Vintage Models


The one constant has been change. And there have been many changes since the first Feathercraft were brought to market in 1980. Here is the development time-line from the beginning to modern-day.

Folding boats have been around since the 1800s. They were heavy, cumbersome, and packed in multiple bags. Feathercraft was the first to introduce lightweight aircraft alloy framework, with the complete kayak fitting into one bag.

A frequently asked question is “How old is this kayak?”

Here is how the serial number “mostly” works…
– The last three digits (example: 404) means it was built in 2004.
– Models prior to 1998, may only have the year of manufacture listed as two digits at the end of the serial number (example:  96). This number would be written on a tag sewn to the underside of the deck, at the stern of the cockpit.
– After the year 2000, the serial number seemed to go through some aberrations for a couple of years. The last three digits were sometimes something like this:  200. This would mean it was a welded skin, made in the year 2000.


K1 Expedition

1980: Length: 15′ 10″  Beam: 25″  Weight: 48 lb   We started with a variety of hull materials: Hypalon, Feathertex (a lightweight urethane), or butyl rubber. By the mid-80s, the hull was exclusively Hypalon in North America. Deck fabric was 1000 denier nylon Cordura with a 2 oz urethane coating on the underside. The built-in spray skirt was a 420 denier single coated nylon. Zippers were protected by a double-fold with a Velcro closure. Hulls were glued. Decks were sewn. And the two were sewn together. Eventually, seams would require seam-sealing. Zippers proved to be a weak point: from over-loading gear to sand clogging the zipper teeth.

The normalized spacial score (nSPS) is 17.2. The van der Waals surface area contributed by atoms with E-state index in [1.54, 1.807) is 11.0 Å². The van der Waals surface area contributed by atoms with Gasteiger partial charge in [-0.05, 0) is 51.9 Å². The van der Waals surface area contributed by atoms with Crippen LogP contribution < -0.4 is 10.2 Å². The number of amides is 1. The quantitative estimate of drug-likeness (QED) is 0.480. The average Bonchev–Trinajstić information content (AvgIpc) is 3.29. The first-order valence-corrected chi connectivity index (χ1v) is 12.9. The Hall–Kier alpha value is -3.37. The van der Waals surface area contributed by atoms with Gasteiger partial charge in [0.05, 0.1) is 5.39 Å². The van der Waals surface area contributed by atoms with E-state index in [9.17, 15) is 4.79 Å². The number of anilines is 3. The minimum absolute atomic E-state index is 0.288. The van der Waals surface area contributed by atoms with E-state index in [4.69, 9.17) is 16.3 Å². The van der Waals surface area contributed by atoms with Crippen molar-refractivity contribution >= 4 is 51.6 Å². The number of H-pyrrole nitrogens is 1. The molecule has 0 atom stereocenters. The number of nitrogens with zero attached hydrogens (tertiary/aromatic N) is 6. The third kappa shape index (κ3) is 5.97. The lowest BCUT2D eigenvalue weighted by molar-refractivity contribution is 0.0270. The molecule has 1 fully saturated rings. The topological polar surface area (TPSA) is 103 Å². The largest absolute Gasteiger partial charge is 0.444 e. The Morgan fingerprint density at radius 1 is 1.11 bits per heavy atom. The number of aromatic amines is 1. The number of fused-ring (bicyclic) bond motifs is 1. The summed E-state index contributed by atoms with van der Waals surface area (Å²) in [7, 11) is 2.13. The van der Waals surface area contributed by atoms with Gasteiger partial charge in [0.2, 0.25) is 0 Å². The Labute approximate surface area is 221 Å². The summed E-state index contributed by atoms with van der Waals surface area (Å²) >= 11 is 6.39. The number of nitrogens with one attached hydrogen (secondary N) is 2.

1990: Design is updated with the addition of a fibreglass coaming. No more zippers. Introduced bow and stern access hatches. Before this, hatches were unheard of in a skin kayak. The fibreglass coaming allowed the use of a traditional style spray skirt and a sea sock.  The use of a sea sock in a skin kayak was also revolutionary. Kayak length and beam remained the same.